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Haywood GOP will fill commission vacancy

Haywood GOP will fill commission vacancy

A vacancy on the Haywood County Board of Commissioners will soon be filled, albeit through an unusual method that gives the privilege to the Haywood County Republican Party. 

The way the party has begun going about its work already says a lot about where the post-Trump HCGOP is headed, but so will the person the party ultimately selects, after a recent change in leadership and a divisive Congressional Primary Election.

Republican Commissioner Mark Pless raised eyebrows when, less than halfway through his first term on the Board of Commissioners, he announced he’d seek the General Assembly seat of retiring longtime Republican Rep. Michele Presnell, of Burnsville. 

Pless won the deep-red district easily on Nov. 3 and in doing so will create a vacancy on the five-member commission board when he formally joins the House in January. Per the board’s attorney, Frank Queen, the seat must be filled by person of the same political affiliation as the person who resigned it. 

Normally, commissioners would entertain a non-binding recommendation for the seat from the duly-constituted county party, but Haywood is one of just 42 North Carolina counties where such recommendations from county parties are binding if made within 30 days of the vacancy. 

That leaves it all up to the HCGOP and its newly-elected chair, Kay Miller. 

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Although it would be completely within bounds for Miller and the HCGOP to simply present its preferred candidate, Miller instead opted to conduct the search in a series of Q & A/meet-and-greet events, with the final decision left up to a vote of 22 current precinct chairs and the five-member executive board. 

“I just thought it was an opportunity for other people to come and hear and have the opportunity to submit questions,” said Miller, who recently succeeded longtime chair Ken Henson. “Even if they’re not part of the party, they could ask questions.”

Miller said she’s trying to stay as neutral as possible. Candidates volunteered for consideration and weren’t directly recruited by the party. 

Six of the original eight candidates made their first public appearances at an event on Nov. 21, before a small crowd of about 20 observers at the Historic Haywood Courthouse in Waynesville.

Some of the candidates are better-known than others. Ronnie Clark is a two-term Haywood School Board member and Twinkle Patel is a Maggie Valley alderman. Clark obviously brings experience in education, just as Patel brings hospitality industry expertise.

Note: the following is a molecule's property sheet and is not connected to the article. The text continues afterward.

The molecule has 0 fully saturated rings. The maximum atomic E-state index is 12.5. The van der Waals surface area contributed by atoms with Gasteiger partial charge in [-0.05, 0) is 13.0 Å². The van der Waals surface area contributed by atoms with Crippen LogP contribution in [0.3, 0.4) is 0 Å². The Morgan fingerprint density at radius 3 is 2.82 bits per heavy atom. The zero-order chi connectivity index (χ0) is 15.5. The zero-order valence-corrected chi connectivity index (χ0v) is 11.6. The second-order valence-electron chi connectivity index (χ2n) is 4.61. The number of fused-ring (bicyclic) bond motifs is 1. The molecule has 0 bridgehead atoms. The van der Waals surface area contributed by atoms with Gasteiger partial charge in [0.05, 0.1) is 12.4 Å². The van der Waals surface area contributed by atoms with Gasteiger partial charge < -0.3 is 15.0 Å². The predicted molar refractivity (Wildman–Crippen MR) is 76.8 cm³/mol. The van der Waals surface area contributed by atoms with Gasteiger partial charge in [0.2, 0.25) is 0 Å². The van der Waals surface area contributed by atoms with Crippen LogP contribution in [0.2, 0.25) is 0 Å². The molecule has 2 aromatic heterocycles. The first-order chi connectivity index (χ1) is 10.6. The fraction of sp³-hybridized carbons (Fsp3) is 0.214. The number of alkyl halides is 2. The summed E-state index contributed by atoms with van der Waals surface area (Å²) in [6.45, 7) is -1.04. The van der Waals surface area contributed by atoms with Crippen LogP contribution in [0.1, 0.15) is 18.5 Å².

If Republicans decide they don’t want to poach someone who is already an elected official, they could consider Jennifer Best, who came in third out of four in this year’s Republican commission primary, narrowly losing to Kevin Ensley by less than a hundred votes. Alternately, the fourth-place finisher in that race, frequent candidate Terry Ramey, is also in the running. Ramey was absent due to illness. 

That leaves three others, including Jeff Sellers, who comes from a law enforcement background; anti-mask, anti-vax, microchip conspiracy theorist Todd Bradley; and Hylah Birenbaum, president of the Haywood Schools Foundation and editor-in-chief of Smoky Mountain Living magazine. Smoky Mountain Living is owned by the same entity that owns The Smoky Mountain News. 

Another candidate, Haywood Health and Human Services Board member Paul Turner, failed to appear at the event and withdrew from consideration on Nov. 23. 

Statements made by candidates included their motivation for running, their positions on mask mandates, vaccines and COVID-related shutdowns (all were against mandates), their pre-existing time commitments and how they intend to appeal to voters if and when they run again in 2022. 

“I just really want the best candidate. That’s my position,” Miller said, referring to the fact that no woman has served on the commission since 2008. “I’m certainly not against that candidate being a woman, but I think the committee will select the right person, the best person.” 

The winning candidate must receive 50 percent of votes cast plus one, so it may take several rounds of balloting to select the winner. 

“I feel a sense of duty and I hope that extends to everybody on the committee,” Miller said. “This is a serious thing.”


Learn more

The victory of Haywood County Republican Commissioner Mark Pless in the House 119 race will create a vacancy that must, by law, be filled by a person of the same political affiliation. That person will be selected by a vote of Haywood County Republican Party precinct chairs along with members of the HCGOP executive board. The HCGOP has decided to conduct an extended interview process in full public view. The first session was held on Saturday, Nov. 21, but two more sessions remain before the vote will be taken. All sessions are open to the public. 

Commission candidate event

• Time: 6 p.m.

• Date: Monday, Nov. 30

• Location: HCGOP headquarters, 297 N. Haywood St., Waynesville

Candidate event & HCGOP executive committee meeting

• Time: 6:30 p.m. 

• Date: Thursday, Dec. 10

• Location: HCGOP headquarters, 297 N. Haywood St., Waynesville

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